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Dynamic Chiropractic – March 26, 2009, Vol. 27, Issue 07

Irritable Bowel and the Spine

By Joseph D. Kurnik, DC

Traditional nondrug treatments for irritable bowel syndrome (IBS) include proper food selection and supplementation. These approaches can be useful to some degree or may even completely solve the problem. Medications may be necessary in extreme cases, especially if significant inflammation or infection is involved. However, the usefulness of medications always must be evaluated in relation to the unwanted effects.

Another potential factor that can cause or effect IBS is spinal integrity. This is a subject that is poorly represented in practice and in literature, and appears to be a topic that is avoided. However, the subject of manipulation and IBS or pseudo IBS has been presented in a practical manner by Dr. Robert Maigne, a French physician and manipulative practitioner. In his text on spinal manipulation, Diagnosis and Treatment of Pain of Vertebral Origin, he makes specific references to the thoracolumbar syndrome (aka Maigne's syndrome). The syndrome involves the mechanical dysfunction of the thoracolumbar junction, typically the T12/L1 and L1/L2 spinal levels. This may broaden to include T11/12 and L2/3 levels in some individuals.

Dysfunction and/or irritability to nerve roots of those levels (mainly T12 and L1 roots) can cause low back, hip, groin, thigh and pelvic complaints. One of the pelvic complaints reported by Dr. Maigne as a result of his research and practical observations is an irritable bowel disorder, which he referred to as a pseudo disorder secondary to nerve root disturbances. Often, genetourinary complaints were observed. Most often, the pelvic complaints ended up being examined and treated as primary complaints, unsuccessfully.

When a cause of such complaints was spinal, there was rarely any complaint or mention of back pain, soreness or other back complaints in the thoracolumbar region. Treatment by manipulation to the thoracolumbar region when dysfunction was recognized often resulted in improvement or alleviation of the complaints.

I have noticed a high percentage of gastrointestinal complaints when examining patients with low back pain related to thoracolumbar dysfunction. My method for identifying a T/L dysfunction is motion palpation in the prone position. A manipulable dysfunction would be a hypomobile dysfunction (fixation). Most such dysfunctions have restrictions in extension (or P-to-A glide), rotation and lateral bending. Flexion restriction also may be a component. Non-manipulable hypermobility may be a factor at times, and disc pathology and arthritis may be factors.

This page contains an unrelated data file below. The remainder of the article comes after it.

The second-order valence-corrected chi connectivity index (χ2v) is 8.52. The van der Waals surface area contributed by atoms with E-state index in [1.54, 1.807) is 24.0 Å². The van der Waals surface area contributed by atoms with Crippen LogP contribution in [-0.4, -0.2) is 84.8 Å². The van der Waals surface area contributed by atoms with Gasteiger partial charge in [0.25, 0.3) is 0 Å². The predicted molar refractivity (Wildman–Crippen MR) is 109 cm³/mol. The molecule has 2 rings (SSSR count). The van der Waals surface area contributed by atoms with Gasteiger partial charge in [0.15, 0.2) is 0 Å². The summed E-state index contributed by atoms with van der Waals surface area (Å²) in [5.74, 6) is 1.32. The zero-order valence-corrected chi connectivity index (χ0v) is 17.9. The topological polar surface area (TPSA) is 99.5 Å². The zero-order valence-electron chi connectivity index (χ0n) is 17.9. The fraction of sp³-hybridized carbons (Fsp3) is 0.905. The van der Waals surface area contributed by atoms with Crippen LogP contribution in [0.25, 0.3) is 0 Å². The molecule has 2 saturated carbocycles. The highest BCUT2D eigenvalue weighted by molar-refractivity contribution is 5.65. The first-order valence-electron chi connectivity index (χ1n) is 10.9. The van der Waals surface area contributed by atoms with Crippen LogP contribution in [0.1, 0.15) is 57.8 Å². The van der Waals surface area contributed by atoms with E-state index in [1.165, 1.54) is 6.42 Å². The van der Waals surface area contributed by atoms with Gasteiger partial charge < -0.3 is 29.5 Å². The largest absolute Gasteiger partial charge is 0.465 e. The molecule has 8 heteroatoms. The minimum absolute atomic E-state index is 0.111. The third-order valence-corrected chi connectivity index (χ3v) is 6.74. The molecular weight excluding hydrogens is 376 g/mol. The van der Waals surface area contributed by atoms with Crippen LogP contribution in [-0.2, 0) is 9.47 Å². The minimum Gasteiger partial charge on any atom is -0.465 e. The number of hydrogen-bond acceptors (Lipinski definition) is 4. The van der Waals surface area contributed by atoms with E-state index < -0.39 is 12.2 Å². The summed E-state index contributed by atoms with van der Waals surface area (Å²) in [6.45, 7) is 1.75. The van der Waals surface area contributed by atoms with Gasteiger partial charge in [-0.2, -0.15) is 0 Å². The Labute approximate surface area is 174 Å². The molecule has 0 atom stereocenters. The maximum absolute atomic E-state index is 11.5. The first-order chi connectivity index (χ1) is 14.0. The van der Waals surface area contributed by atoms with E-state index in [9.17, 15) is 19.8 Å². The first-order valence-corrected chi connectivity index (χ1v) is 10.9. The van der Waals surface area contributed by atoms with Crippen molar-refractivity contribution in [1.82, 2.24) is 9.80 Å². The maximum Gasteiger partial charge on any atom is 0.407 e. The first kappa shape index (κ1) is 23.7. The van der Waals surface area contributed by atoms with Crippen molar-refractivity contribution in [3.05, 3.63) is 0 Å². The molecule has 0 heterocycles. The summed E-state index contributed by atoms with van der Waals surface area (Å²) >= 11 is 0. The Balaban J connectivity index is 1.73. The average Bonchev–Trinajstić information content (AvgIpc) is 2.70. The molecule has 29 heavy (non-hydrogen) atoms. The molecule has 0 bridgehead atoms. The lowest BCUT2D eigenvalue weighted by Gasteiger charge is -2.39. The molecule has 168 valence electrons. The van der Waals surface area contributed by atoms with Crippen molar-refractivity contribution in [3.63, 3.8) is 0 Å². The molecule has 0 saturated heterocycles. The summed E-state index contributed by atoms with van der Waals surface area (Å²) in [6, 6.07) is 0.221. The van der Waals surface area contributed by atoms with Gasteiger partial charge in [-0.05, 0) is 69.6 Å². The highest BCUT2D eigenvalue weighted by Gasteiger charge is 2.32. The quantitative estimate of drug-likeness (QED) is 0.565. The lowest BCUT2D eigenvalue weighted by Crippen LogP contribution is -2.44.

The use of X-ray or MRI analysis may show pathologies such as DJD, Schmorl's nodes and disc disorders. One such example was a case featuring chronic intestinal and digestive disorders of more than 20 years in duration. Also associated with these complaints were shortness of breath, such as in climbing stairs; and an episode of shingles in the T12 dermatomal pattern. An MRI showed the existence of a T12 disc herniation with mild flattening of the cord.

In this case, adjusting the extension and rotation restrictions of T12/L1 proved very useful in combination with eating restrictions/guidelines, nutritional supplementation and exercise. (Treatment of the shingles involved the addition of a short course of an anti-herpes viral medication.) Most cases can be managed with a combination approach, but in my opinion should include spinal evaluation for subluxation, dysfunction and pathological disorders, which may cause neurological irritations.

As Dr. Maigne pointed out in his text, however, radiological analysis often proved to show no pathology at the thoracolumbar junction. Local thoracolumbar symptoms, such as T/L back pain, also were not present. What was present was segmental dysfunction at T12/L1 and L1/L2. The thoracolumbar junction syndrome may also be associated with abdominal pain, bursitis-type pain at the hip, pubic pain, and iliac crest nodular disorders. A dermatomal skin-rolling examination also tests positive.

Traumatic compression injuries may occur at T11, T12 and L1, with subsequent pathology developing. It is interesting to note, however, that seldom are degenerative complaints seen (in contrast to the lumbosacral region) in the absence of trauma. Patients presenting with lesions characterized by Scheurman's disease, Schmorl's nodes or other degenerative processes at the thoracolumbar region appear to be more vulnerable, according to Dr. Maigne.

The low back pain associated with thoracolumbar syndrome usually is more predominant on one side, but may be on both sides. It can easily be confused with lower lumbar and sacroiliac pain, and may manifest as iliac crest pain, buttock, hip or lateral thigh pain. In most cases it is described as deep, rather than superficial.

My point is that taking the above into consideration, the treatment of IBS should include spinal evaluation and manipulation if called for. Manipulation can be done manually or using instrumentation. I use both approaches in my treatment of spinal disorders.


Dr. Joseph Kurnik practices in Torrance, Calif. He is a former columnist and longtime contributor to DC; previous articles are available online at www.dynamicchiropractic.com.

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